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Latin American startups view Mexico as the top expansion market, but the country is still excluded from the Kearney FDI Confidence Index . Here capital Mexico City. (Photo: Clinker)
Wednesday, April 27, 2022
Trade Talk

Kearney FDI Index: Brazil Improves, Mexico Still Out

Mexico top destination for expansion for Latin America startups.


Brazil moved up two places on the latest Kearney FDI Confidence Index, while Mexico was excluded for the third year in a row.

The improvement for Brazil was likely a reflection of the global economic recovery fueling broader levels of optimism overall, Kearney said.

Although it did improve two spots compared to last year, Brazil ranks last when it comes to its net score on optimism. Overall, 29 percent of investors were optimistic about Brazil, while 18 percent were less so.

Mexico’s exclusion was in part caused by the energy reform President Andres Manuel Lopez Obrador has been planning.

“The expectations of institutional changes, reforms such as energy; as well as investments in infrastructure by the federal government are the issues that counteract Mexico's position with global investors," Ricardo Heneine Haua, managing partner of Kearney Mexico, said at a press conference quoted by Expansion.

The Kearney FDI Confidence Index is an annual survey of global business executives that ranks the markets likely to attract the most investment in the next three years. 

The Index is constructed using primary data from a proprietary survey of 500 senior executives of the world’s leading corporations. The rankings are calculated based on questions about the respondents’ companies’ likelihood of making a direct investment in a market over the next three years. 


Mexico is the top destination market for expansion by startups in Latin America, according to a new report from Endeavor, “Soft Landing in Latin America.”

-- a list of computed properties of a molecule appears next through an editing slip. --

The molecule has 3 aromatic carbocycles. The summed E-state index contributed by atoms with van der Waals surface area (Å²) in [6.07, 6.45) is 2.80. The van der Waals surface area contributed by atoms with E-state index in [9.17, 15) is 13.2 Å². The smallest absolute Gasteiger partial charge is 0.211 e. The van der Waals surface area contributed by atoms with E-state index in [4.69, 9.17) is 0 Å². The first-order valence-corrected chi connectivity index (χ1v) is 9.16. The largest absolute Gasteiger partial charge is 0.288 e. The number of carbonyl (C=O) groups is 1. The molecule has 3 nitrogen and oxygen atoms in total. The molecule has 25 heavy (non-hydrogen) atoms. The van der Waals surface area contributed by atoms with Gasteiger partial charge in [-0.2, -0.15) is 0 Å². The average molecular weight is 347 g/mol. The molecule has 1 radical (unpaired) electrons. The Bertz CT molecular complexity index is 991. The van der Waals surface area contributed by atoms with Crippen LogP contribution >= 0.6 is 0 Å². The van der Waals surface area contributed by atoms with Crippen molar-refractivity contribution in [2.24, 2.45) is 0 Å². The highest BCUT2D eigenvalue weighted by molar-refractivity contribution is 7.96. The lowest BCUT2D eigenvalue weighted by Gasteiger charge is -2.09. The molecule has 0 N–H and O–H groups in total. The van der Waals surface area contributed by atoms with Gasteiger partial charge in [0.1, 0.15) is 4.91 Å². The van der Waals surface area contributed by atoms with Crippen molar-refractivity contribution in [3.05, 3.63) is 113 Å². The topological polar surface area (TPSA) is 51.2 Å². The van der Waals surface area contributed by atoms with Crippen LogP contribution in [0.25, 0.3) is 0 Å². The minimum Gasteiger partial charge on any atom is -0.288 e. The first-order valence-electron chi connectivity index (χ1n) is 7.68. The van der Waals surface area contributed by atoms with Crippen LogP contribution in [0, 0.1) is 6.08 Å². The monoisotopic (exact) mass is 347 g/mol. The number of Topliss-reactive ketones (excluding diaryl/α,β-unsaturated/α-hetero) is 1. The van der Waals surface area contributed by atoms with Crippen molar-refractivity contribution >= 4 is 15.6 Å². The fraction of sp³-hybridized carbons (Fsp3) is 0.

Out of the 271 identified companies in Latin America, 145 expanded to Mexico.

“Mexico hosts the second largest population, thus market, in the region, after Brazil,” the report points out. “It also provides an entryway to the US, and shares a common language with [most of] the rest of the region.”

Because of its size, Brazil & Mexico are the only countries that have a market large enough to have companies that have achieved a unicorn status without the need to expand regionally.

Argentina and Chile are the home countries of the largest proportion of startups that have expanded internationally, with 57 and 53 companies, respectively.

The most active VC funds in the region are Valor Capital Group, Tiger Global Management, SoftBank, Kaszek, Monashees and Canary.

Despite geopolitical and macroeconomic headwinds, the global landscape for entrepreneurship remains highly dynamic, especially in Latin America,” Ajay Banga, Vice Chairman of General Atlantic and former Mastercard CEO, said in a statement.


Free trade zones in the Dominican Republic are expected to hit $8 billion in exports this, up from the $7.1 billion they generated last year, Hoy reports.

The Dominican Association of Free Zones (Adozona) point out that much of the recent growth has been from other sectors than textile.  While textiles previously accounted for more than half of all free zone exports, it now accounts for 10.9 percent of the total. Other sectors such as medical products (27 percent of the total), cigars (16.8 percent), electronics (16.2 percent) ad jewelry (10.9 percent) have helped boost free zone exports as well. 

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